I married my husband a week ago and have since received death threats.
It all started a couple of days after our ceremony, as we were walking down a busy East London street.
We generally refrain from public displays of affection, but we were feeling courageous from the shiny new wedding rings wrapped around our fingers.
And then it happened.
A car with four men sped past and one of them leaned out and screamed: ‘Faggots!’
I decided to tweet about it, but was not prepared for the fallout.
A guy just called us faggots while holding hands on the street but lucky I can't hear him over the sound of my new sparkling wedding ring https://t.co/IOesEldtkc
— James Besanvalle (@JamesBesanvalle) August 14, 2017
Overwhelmingly, the reactions were positive but then the negative ones started rolling in.
Negative responses ranged from vomiting gifs, to memes calling us faggots and people flat out calling us liars.
And then the ones telling us to repent (or worse, die) or we’ll go to the ‘fiery pits of hell.’
It’s unnerving to see, especially after feeling so invincible with all of our friends and family coming together to witness our civil partnership ceremony.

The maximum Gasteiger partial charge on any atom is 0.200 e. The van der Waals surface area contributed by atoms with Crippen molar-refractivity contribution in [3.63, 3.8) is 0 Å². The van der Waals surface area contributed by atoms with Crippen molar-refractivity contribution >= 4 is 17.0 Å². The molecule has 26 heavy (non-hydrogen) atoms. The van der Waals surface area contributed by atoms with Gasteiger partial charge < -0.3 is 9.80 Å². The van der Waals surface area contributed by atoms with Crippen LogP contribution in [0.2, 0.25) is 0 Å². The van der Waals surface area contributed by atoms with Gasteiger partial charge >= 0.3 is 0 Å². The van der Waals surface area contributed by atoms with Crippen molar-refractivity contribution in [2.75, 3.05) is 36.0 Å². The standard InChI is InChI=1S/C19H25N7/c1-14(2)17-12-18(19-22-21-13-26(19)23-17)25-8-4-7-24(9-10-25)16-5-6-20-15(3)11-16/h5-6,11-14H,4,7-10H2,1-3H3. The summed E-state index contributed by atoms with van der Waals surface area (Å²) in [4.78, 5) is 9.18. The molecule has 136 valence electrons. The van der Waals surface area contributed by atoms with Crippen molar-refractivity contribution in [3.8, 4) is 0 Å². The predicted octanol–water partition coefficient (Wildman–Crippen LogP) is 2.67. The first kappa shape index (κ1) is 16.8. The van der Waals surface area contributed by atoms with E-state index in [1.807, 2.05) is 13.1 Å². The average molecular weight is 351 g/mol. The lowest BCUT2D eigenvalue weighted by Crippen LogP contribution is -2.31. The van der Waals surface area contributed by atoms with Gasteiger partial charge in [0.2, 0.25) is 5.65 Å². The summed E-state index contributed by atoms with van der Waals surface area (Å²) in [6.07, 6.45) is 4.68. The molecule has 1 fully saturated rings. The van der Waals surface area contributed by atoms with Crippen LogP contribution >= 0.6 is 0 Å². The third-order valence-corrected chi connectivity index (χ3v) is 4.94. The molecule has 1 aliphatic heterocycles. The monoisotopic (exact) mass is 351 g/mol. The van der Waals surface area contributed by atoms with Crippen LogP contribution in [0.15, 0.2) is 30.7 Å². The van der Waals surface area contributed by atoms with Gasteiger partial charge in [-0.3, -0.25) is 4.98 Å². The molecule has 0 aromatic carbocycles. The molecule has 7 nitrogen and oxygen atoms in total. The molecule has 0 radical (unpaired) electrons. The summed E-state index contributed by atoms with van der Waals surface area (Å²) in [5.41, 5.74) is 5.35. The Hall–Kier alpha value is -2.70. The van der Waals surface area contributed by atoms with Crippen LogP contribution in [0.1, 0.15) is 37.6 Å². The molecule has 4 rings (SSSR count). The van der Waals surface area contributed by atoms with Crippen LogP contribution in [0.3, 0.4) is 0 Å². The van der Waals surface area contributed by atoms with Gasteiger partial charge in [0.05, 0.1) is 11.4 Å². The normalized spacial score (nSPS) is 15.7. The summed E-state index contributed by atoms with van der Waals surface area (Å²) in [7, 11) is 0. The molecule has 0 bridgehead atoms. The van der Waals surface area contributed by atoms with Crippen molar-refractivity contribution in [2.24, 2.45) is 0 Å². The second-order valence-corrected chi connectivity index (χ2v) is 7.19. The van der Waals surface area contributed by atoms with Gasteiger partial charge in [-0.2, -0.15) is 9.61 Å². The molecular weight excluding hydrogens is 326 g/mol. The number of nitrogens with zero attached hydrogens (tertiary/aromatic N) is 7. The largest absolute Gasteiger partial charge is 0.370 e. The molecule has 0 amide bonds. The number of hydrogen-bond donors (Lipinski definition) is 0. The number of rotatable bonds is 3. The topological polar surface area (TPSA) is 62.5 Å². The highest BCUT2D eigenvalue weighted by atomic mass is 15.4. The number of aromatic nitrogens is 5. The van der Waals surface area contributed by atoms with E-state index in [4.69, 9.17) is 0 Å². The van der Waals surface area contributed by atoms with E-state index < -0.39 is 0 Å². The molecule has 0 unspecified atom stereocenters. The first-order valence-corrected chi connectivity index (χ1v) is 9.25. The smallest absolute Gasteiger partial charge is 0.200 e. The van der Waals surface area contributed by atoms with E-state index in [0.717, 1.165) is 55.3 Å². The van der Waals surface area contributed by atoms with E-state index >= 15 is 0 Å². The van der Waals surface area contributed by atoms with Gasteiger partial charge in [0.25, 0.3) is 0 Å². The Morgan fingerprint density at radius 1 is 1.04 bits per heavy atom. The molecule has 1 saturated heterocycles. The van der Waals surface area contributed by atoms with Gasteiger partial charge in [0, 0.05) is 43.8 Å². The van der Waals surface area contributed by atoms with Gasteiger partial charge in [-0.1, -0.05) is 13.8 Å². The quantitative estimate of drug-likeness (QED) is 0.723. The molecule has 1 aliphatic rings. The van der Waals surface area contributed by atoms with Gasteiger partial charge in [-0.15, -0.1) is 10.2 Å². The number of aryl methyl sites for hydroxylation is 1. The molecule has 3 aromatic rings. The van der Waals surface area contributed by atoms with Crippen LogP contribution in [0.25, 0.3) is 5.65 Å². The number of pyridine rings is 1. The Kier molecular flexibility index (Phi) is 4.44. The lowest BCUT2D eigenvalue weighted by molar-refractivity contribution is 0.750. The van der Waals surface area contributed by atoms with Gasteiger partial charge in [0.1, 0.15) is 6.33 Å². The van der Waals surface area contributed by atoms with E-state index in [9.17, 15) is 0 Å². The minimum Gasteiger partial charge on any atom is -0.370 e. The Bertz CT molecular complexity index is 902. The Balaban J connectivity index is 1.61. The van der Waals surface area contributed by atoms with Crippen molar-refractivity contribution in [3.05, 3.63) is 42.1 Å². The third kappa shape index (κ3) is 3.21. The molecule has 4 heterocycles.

I know incidents of everyday homophobia exist. I know anti-gay sentiment lurks through anonymous keyboard warriors. And I know a man can be glassed simply for holding hands with his boyfriend on a major city street.
Just a few months ago, a 23-year-old Londoner had a glass smashed in his face for holding hands with his boyfriend in a Wetherspoons pub.
‘Visibility is an act of defiance’
Even in places LGBTI people might think they’re safe, it’s a risk showing public displays of affection.
Being gay is illegal in 74 countries around the world and punishable by death in 10 of those.
Everyday homophobia exists and it’s awful.
It’s the voice in your head stopping you from kissing your partner goodbye on the train or the weird look you get when you stray from dressing to gender norms.
But this incident on the street won’t get to me.
Incidences of everyday homophobia just make me want to be even more unapologetically gay in public.
For LGBTI people, visibility is an act of defiance. It’s important to stand out to normalize LGBTI people.
In a time when trans rights are being stripped away in America and when gay men are literally dying in Chechnya, we need to fight.
Not with our fists, but with our hands wrapped around our partners, lovers and friends.